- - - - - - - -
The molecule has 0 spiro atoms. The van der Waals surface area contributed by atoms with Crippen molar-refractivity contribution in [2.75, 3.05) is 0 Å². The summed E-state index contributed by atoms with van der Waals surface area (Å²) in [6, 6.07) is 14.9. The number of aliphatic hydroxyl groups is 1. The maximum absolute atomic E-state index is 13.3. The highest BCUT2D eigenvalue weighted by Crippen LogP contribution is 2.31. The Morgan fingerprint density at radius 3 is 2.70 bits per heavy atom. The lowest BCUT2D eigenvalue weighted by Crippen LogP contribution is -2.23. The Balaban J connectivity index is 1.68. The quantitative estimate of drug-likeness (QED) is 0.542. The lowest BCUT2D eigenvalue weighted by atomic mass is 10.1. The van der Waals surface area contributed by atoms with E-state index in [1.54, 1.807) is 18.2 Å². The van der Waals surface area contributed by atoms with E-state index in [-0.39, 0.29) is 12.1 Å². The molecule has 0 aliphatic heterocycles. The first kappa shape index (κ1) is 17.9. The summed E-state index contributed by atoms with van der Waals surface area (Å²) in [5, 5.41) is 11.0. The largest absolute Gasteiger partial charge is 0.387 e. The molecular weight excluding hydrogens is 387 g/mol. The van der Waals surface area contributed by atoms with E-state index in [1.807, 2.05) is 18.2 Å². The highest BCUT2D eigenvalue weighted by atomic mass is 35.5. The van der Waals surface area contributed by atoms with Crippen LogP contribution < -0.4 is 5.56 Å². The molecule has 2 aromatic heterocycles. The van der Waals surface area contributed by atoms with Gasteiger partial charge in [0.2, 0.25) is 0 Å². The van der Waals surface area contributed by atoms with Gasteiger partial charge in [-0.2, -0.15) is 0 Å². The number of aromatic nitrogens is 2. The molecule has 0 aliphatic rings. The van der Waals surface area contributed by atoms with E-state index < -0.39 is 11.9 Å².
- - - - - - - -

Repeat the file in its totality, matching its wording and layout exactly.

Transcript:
The molecule has 0 spiro atoms. The van der Waals surface area contributed by atoms with Crippen molar-refractivity contribution in [2.75, 3.05) is 0 Å². The summed E-state index contributed by atoms with van der Waals surface area (Å²) in [6, 6.07) is 14.9. The number of aliphatic hydroxyl groups is 1. The maximum absolute atomic E-state index is 13.3. The highest BCUT2D eigenvalue weighted by Crippen LogP contribution is 2.31. The Morgan fingerprint density at radius 3 is 2.70 bits per heavy atom. The lowest BCUT2D eigenvalue weighted by Crippen LogP contribution is -2.23. The Balaban J connectivity index is 1.68. The quantitative estimate of drug-likeness (QED) is 0.542. The lowest BCUT2D eigenvalue weighted by atomic mass is 10.1. The van der Waals surface area contributed by atoms with E-state index in [1.54, 1.807) is 18.2 Å². The van der Waals surface area contributed by atoms with E-state index in [-0.39, 0.29) is 12.1 Å². The molecule has 0 aliphatic heterocycles. The first kappa shape index (κ1) is 17.9. The summed E-state index contributed by atoms with van der Waals surface area (Å²) in [5, 5.41) is 11.0. The largest absolute Gasteiger partial charge is 0.387 e. The molecular weight excluding hydrogens is 387 g/mol. The van der Waals surface area contributed by atoms with E-state index in [1.807, 2.05) is 18.2 Å². The highest BCUT2D eigenvalue weighted by atomic mass is 35.5. The van der Waals surface area contributed by atoms with Crippen LogP contribution < -0.4 is 5.56 Å². The molecule has 2 aromatic heterocycles. The van der Waals surface area contributed by atoms with Gasteiger partial charge in [0.2, 0.25) is 0 Å². The van der Waals surface area contributed by atoms with Gasteiger partial charge in [-0.2, -0.15) is 0 Å². The number of aromatic nitrogens is 2. The molecule has 0 aliphatic rings. The van der Waals surface area contributed by atoms with E-state index < -0.39 is 11.9 Å².